By: Bob Lucore
One of the most persistent, and pernicious, myths about the U.S. economy is that we are “overtaxed” as a nation. In spite of the fact that we have been cutting taxes for years now, those on the right side of the political spectrum consistently argue that taxes are too high. Now, we have the Republican candidate for President trying to portray President Obama as a tax-raiser-in-chief.
The data, both historical and comparative, is clear. We are not overtaxed; rather taxes are at record lows.
The nonpartisan, Congressional Budget Office (CBO) released a report last week that provides data starting in 1979 and ending with 2009 (the most recent year available), which calculates that the average federal tax rate for American households is at its lowest rate in 30 years. The report says that federal taxes for all U.S. households averaged 17.4 percent in 2009. That is “the lowest level since the CBO began the data series in 1979,” according to the report. In 1979, the average was 22.0 percent. The 2009 figure was lower than 2008 (18.4 percent) and the previous low was 19.4 percent in 2003. Over the thirty year period the average was 21.0 percent. Taxes have not been raised since 2009, and we should expect that the years after 2010 and 2011 will show similar data when it becomes available.
So, U.S. taxes are historically quite low. How do we compare to other countries? Data from the Organization for Economic Cooperation and Development (OECD) show that only two countries (Chile and Mexico) have lower taxes as a percent of total economic output (combined federal, state and local taxes as a percent of Gross Domestic Product or GDP). The U.S. ranks 26th out of the 28 countries for which OECD data are available. Twenty-one of the 28 advanced economies have combined taxes in excess of thirty percent. These and other instructive figures are summarized here, by Citizens for Tax Justice.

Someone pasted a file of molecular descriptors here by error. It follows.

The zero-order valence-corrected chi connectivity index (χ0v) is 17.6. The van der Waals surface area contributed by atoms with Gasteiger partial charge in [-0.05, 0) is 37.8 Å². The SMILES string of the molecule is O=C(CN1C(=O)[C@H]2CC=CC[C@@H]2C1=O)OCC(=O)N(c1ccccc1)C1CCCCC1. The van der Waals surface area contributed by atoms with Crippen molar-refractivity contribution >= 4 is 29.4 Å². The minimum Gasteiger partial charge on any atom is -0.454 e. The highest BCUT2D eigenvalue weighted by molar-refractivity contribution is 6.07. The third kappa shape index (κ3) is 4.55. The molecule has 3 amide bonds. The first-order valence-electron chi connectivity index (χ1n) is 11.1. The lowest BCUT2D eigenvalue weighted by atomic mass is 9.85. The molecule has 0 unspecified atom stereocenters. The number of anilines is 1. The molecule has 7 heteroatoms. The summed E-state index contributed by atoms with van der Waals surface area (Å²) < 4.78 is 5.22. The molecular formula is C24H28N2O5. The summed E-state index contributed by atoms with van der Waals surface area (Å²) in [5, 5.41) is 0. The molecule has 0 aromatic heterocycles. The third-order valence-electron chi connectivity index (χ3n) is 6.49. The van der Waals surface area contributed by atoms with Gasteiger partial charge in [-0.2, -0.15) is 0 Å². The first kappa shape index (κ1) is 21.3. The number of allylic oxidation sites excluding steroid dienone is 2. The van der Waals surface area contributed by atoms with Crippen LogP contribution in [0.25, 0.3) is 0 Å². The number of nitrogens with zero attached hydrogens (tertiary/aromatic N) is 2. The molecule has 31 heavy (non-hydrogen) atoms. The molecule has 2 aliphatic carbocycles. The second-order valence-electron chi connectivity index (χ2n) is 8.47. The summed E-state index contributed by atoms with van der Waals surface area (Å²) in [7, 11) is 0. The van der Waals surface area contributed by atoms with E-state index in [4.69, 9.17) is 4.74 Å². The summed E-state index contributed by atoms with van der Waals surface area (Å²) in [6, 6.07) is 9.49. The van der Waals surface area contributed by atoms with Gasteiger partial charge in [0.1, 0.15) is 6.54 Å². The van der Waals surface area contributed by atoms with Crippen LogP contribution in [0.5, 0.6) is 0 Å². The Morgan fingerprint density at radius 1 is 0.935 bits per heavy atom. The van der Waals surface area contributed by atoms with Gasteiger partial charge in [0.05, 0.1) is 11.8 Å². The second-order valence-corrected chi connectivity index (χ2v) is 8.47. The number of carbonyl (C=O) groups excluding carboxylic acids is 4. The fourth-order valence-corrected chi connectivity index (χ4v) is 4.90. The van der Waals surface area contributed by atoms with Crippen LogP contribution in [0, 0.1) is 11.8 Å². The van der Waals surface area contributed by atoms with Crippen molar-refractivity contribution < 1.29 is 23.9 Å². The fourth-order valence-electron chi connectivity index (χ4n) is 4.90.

At a time when the GOP and candidate Romney are arguing that we need to cut taxes—and at the same time cut the deficit—these figures provide a needed dose of reality.
By contrast, President Obama has proposed extending the Bush era tax cuts on those who make less than $250,000 per year, and allowing the tax rates on the very rich to return to Clinton-era levels. He has also supported the “Buffett rule” that would ensure that the very-rich pay a fair share of their income in taxes. These proposals would drastically increase revenue, and our historically low tax rate for the middle class would remain the same.
Bob Lucore, a long-time ADA board member, is the former Director of Research and Policy for the United American Nurses and has worked for the Teamsters and the Department of Economic Research at the AFL-CIO. . He taught economics for several years at Centre College and Colorado State University and is currently studying Library and Information Science at San José State University.Back